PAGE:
There are other grilles providing artistic thrills: When the light hits it just right, the angular brushed-metal grille of Hyundai's new luxury concept car shows off at least a dozen small inverted triangles that appear behind horizontal bars. The wide-mouth grille has a bunch of tiny holes, and the angles reflect light. It's just one of many new styling cues on the HCD-14 Genesis, which Hyundai says is the direction it will take the next generation of its luxury cars, the Genesis and Equus.
THE EYES HAVE IT
The tail lamps on the high-performance version of the 2014 Jeep Grand Cherokee are tinted black, giving it an ominous look. Ralph Gilles, a Chrysler design leader, noted the lamps are “kind of like death.”
“They look like they're really staring at you. If you look at them they're all dark inside. You can't even see the lens,” Gilles says.
He says it's the first time Chrysler has done such headlamps. The vehicle, he added, “can pretty much be sinister if you want it to.”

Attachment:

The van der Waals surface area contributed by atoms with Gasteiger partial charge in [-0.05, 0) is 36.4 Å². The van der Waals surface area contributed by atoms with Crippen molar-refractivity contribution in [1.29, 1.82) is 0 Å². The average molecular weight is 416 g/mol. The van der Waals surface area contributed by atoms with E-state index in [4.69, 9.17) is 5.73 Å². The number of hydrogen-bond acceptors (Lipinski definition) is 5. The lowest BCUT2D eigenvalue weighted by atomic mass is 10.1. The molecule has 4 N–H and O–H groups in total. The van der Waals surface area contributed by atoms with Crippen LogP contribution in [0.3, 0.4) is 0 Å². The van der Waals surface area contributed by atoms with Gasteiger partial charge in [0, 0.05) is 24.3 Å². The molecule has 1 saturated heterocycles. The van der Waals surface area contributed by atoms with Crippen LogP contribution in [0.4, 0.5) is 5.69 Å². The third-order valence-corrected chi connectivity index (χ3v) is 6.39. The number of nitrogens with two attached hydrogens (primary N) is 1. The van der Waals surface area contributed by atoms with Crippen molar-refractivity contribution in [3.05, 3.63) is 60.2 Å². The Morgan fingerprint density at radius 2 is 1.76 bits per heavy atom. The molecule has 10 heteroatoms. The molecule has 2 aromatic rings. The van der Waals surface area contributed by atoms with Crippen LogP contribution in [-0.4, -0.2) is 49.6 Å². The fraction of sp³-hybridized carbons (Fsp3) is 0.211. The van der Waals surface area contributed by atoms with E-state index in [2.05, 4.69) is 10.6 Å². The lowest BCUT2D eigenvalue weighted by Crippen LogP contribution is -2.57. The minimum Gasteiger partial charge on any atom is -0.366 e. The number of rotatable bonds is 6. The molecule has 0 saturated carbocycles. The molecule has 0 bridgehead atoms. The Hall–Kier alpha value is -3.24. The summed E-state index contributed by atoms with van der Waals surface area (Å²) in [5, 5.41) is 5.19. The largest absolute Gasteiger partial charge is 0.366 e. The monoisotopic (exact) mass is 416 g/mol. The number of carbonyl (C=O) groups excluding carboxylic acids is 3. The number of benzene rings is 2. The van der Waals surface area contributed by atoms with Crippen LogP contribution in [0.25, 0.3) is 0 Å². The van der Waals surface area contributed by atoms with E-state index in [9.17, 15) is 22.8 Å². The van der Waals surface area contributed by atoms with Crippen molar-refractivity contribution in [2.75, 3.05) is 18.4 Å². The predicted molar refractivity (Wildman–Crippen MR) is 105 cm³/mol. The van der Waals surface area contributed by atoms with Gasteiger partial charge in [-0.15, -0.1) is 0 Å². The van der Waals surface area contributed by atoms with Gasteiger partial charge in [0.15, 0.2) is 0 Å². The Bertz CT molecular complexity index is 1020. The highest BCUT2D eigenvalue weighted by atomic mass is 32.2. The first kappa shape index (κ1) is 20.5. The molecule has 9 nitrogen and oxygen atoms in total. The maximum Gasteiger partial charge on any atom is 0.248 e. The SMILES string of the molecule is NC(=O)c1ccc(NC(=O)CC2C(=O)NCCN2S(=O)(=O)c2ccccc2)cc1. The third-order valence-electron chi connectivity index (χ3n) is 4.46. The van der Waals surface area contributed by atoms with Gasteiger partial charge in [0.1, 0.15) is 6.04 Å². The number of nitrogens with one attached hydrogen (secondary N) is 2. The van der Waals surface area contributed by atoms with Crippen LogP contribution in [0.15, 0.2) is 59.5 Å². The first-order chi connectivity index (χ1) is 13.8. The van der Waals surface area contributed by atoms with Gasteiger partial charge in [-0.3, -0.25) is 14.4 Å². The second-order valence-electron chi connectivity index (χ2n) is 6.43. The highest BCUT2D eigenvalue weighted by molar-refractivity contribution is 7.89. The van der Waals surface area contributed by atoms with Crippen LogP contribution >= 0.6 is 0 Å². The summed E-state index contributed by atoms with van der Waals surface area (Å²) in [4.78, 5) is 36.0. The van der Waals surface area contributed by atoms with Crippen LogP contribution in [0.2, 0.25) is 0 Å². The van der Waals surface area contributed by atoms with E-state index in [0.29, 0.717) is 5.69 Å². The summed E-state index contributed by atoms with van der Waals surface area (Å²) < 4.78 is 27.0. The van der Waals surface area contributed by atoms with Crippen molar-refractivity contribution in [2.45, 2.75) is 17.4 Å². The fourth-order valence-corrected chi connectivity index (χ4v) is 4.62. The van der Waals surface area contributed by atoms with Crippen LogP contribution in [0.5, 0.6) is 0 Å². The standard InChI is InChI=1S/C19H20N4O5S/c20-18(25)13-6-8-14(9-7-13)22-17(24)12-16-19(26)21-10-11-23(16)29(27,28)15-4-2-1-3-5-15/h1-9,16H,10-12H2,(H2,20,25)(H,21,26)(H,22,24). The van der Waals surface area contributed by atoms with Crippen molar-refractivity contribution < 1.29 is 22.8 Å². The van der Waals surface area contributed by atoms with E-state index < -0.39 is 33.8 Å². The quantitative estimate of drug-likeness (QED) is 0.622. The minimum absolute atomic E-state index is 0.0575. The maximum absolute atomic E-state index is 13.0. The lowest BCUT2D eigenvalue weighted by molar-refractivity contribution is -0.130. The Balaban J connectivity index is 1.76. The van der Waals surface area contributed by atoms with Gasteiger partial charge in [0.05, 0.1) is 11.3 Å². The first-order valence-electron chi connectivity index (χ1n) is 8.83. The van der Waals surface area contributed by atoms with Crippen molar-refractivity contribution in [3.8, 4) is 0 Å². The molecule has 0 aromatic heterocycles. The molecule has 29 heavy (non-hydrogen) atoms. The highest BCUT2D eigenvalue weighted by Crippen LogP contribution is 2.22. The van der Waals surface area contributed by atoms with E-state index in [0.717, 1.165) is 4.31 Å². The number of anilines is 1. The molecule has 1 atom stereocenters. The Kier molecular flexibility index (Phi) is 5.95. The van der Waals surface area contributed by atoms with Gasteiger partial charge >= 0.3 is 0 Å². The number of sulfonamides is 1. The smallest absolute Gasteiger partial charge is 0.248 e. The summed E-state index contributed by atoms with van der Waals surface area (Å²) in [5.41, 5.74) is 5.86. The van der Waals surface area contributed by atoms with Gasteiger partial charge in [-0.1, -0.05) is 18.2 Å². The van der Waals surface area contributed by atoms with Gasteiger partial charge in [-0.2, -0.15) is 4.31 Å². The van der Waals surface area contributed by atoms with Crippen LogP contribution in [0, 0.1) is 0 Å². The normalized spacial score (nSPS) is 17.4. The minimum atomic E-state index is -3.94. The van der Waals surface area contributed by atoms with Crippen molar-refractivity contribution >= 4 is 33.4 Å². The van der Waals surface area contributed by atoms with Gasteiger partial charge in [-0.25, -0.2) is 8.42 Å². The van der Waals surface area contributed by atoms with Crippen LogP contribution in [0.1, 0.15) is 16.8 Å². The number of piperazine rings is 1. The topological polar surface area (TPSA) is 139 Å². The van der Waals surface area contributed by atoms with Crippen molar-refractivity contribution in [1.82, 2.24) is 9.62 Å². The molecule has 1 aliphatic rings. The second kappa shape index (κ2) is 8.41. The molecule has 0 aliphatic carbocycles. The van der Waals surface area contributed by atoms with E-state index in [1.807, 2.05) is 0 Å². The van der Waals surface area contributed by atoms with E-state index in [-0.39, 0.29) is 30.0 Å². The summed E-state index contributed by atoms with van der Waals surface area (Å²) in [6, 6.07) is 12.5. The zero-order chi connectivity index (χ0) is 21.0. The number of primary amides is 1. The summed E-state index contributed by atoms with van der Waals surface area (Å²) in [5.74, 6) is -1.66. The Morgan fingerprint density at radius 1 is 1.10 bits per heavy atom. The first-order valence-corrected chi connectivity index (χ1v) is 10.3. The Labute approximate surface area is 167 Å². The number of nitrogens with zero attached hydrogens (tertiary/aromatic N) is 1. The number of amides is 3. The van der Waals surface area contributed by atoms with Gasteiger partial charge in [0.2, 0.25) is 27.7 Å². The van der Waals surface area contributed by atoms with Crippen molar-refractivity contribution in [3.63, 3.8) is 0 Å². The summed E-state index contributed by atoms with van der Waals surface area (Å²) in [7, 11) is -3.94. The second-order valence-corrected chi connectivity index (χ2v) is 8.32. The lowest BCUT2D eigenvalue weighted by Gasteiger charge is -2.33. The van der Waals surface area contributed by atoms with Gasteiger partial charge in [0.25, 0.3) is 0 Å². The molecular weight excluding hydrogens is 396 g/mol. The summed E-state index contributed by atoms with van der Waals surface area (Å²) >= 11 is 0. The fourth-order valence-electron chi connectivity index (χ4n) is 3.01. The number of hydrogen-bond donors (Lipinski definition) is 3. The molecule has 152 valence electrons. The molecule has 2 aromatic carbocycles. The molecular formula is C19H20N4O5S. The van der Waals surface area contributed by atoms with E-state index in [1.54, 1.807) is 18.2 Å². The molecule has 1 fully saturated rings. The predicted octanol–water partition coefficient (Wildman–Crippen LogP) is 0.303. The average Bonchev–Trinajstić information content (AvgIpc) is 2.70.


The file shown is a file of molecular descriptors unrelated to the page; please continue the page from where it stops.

He says designers wanted to create something unique that “owners will love.”
The headlights on Land Rover's small SUV — the Range Rover Evoque — also give that vehicle “a bit more of the sinister look,” according to IHS Automotive analyst Rebecca Lindland. The slim lamp also represents an advance in functionality.
“The great thing with lighting technology is that you can actually have a very narrow light and still have a tremendous amount of road illumination,” she says.
When it comes to headlights, there's bling, and then there's the king of bling.
The Acura RLX's headlights look like a crystal chandelier, courtesy of a horizontal collection of lenses and LED light that has been split and directed in a beam pattern, according to Hulick of Osram Automotive.
He says Acura's lights are a great example of a vehicle being simultaneously eye-catching and illuminating with the help of LEDs.
“Lighting, in my opinion, has replaced chrome as the jewelry on the car.”
The 2014 Chevrolet Silverado pickup truck has a practical feature that breaks up the boring horizontal view of the bumper.
There are two steps that make it easy to climb into the bed to fetch tools or tie down a load. The steps are inset into the corner of the bumpers, and even have treads to stop work shoes from slipping.
The always-ready steps could give GM an advantage over other automakers in an increasingly competitive pickup market, especially with buyers who constantly are going in and out of the truck bed.
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